Iranian President Mahmoud Ahmadinejad
Photo: Reuters

'Iranian threat nothing more than bluff'

New York Times suggests that Israel's senior officials have cast doubt on widespread assumption that military strike on Iranian nuclear facilities would set off catastrophic set of events

A report in Friday's New York Times suggests that Israel's most senior officials believe that the Iranian threat is nothing more than a bluff.


"Israeli intelligence estimates, backed by academic studies, have cast doubt on the widespread assumption that a military strike on Iranian nuclear facilities would set off a catastrophic set of events like a regional conflagration, widespread acts of terrorism and sky-high oil prices," the newspaper stated.


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The report further noted that these estimates play an "important role in Israel’s calculation of whether ultimately to strike Iran," reporter Ethan Bronner claimed.


The article alleges that from conversations Bronner had with "eight current and recent top Israeli security officials" Israel will give the sanctions some months to work "since it has been demanding the new sanctions. A military attack remains a very real option; and post attack situations are considered less perilous than one in which Iran has nuclear weapons."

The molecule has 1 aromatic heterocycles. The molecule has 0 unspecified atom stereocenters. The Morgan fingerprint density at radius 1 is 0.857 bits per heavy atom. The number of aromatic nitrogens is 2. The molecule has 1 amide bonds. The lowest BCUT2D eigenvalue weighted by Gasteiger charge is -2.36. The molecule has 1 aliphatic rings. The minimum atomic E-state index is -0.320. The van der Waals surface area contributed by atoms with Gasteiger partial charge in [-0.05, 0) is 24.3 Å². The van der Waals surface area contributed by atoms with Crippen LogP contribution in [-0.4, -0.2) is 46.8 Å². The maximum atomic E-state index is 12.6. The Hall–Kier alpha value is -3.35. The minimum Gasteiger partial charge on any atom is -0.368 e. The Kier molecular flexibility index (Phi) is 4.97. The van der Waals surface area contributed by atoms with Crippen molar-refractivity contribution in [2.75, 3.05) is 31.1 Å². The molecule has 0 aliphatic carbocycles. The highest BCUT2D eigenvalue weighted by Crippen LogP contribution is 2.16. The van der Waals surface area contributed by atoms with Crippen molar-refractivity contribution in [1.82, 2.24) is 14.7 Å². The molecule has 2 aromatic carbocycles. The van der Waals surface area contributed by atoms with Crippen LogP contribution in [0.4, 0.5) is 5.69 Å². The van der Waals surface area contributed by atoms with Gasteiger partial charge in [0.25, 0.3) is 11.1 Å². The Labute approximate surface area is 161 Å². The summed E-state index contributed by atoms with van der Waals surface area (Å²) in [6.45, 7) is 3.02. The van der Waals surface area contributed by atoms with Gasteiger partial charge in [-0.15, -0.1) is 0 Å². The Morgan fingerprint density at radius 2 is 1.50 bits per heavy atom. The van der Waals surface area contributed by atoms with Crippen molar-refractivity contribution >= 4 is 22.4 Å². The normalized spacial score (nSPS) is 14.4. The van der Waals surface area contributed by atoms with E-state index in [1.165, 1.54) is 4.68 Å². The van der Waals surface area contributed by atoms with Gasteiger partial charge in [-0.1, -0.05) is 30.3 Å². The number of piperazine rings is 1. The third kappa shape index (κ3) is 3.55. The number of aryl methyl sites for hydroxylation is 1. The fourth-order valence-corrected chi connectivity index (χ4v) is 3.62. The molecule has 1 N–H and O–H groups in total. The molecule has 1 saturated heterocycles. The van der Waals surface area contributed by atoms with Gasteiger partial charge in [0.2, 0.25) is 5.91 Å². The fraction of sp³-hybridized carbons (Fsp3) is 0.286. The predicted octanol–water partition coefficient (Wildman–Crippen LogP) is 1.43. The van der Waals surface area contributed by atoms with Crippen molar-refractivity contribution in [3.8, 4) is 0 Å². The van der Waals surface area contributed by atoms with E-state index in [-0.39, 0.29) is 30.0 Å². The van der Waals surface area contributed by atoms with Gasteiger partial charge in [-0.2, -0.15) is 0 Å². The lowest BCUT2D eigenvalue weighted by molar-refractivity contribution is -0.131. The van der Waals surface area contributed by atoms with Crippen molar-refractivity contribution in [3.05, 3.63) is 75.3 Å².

The article quotes two of the Israeli officials and presents soon-to-be published research carried out by the Institute for National Security Studies at Tel Aviv University and which argues that the Iranian threat to close the Strait of Hormuz is largely a bluff.


A separate paper just published by the Begin-Sadat Center for Strategic Studies says that the fear of missile warfare against Israel is exaggerated since the missiles would be able to inflict only limited physical damage.


These conclusions are compatible with statements made by Defense Minister Ehud Barak who recently said that Israel would be capable of withstanding an Iranian military response.




פרסום ראשון: 01.27.12, 10:26
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